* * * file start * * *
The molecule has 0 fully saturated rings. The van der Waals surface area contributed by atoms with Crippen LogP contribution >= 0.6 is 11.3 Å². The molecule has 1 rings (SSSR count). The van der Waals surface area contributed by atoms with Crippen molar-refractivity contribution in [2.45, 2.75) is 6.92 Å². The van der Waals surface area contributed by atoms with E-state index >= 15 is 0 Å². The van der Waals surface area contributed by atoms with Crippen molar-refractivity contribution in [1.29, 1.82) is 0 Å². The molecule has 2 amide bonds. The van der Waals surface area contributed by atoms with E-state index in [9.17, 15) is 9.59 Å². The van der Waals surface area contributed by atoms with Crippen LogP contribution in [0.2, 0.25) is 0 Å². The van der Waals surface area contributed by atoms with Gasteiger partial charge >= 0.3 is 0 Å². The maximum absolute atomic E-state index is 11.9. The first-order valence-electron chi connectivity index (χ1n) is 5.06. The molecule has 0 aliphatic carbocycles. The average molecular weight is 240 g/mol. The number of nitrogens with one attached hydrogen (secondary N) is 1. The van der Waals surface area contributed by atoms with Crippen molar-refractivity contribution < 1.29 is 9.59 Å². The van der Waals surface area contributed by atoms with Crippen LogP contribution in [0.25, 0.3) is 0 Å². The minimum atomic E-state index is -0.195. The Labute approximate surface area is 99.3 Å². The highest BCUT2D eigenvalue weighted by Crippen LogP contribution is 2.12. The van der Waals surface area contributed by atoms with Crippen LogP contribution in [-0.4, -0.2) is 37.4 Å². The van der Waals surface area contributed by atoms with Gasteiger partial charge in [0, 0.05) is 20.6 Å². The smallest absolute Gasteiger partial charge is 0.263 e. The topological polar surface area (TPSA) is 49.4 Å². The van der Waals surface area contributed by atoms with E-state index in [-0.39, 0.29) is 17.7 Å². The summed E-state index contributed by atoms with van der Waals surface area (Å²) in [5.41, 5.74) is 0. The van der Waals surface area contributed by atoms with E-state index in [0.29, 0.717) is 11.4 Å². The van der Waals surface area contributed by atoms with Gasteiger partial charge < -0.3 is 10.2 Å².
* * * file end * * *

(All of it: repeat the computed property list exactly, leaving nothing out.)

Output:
The molecule has 0 fully saturated rings. The van der Waals surface area contributed by atoms with Crippen LogP contribution >= 0.6 is 11.3 Å². The molecule has 1 rings (SSSR count). The van der Waals surface area contributed by atoms with Crippen molar-refractivity contribution in [2.45, 2.75) is 6.92 Å². The van der Waals surface area contributed by atoms with E-state index >= 15 is 0 Å². The van der Waals surface area contributed by atoms with Crippen molar-refractivity contribution in [1.29, 1.82) is 0 Å². The molecule has 2 amide bonds. The van der Waals surface area contributed by atoms with E-state index in [9.17, 15) is 9.59 Å². The van der Waals surface area contributed by atoms with Crippen LogP contribution in [0.2, 0.25) is 0 Å². The van der Waals surface area contributed by atoms with Gasteiger partial charge >= 0.3 is 0 Å². The maximum absolute atomic E-state index is 11.9. The first-order valence-electron chi connectivity index (χ1n) is 5.06. The molecule has 0 aliphatic carbocycles. The average molecular weight is 240 g/mol. The number of nitrogens with one attached hydrogen (secondary N) is 1. The van der Waals surface area contributed by atoms with Crippen molar-refractivity contribution < 1.29 is 9.59 Å². The van der Waals surface area contributed by atoms with Crippen LogP contribution in [0.25, 0.3) is 0 Å². The minimum atomic E-state index is -0.195. The Labute approximate surface area is 99.3 Å². The highest BCUT2D eigenvalue weighted by Crippen LogP contribution is 2.12. The van der Waals surface area contributed by atoms with Crippen LogP contribution in [-0.4, -0.2) is 37.4 Å². The van der Waals surface area contributed by atoms with Gasteiger partial charge in [0, 0.05) is 20.6 Å². The smallest absolute Gasteiger partial charge is 0.263 e. The topological polar surface area (TPSA) is 49.4 Å². The van der Waals surface area contributed by atoms with E-state index in [-0.39, 0.29) is 17.7 Å². The summed E-state index contributed by atoms with van der Waals surface area (Å²) in [5.41, 5.74) is 0. The van der Waals surface area contributed by atoms with E-state index in [0.29, 0.717) is 11.4 Å². The van der Waals surface area contributed by atoms with Gasteiger partial charge < -0.3 is 10.2 Å².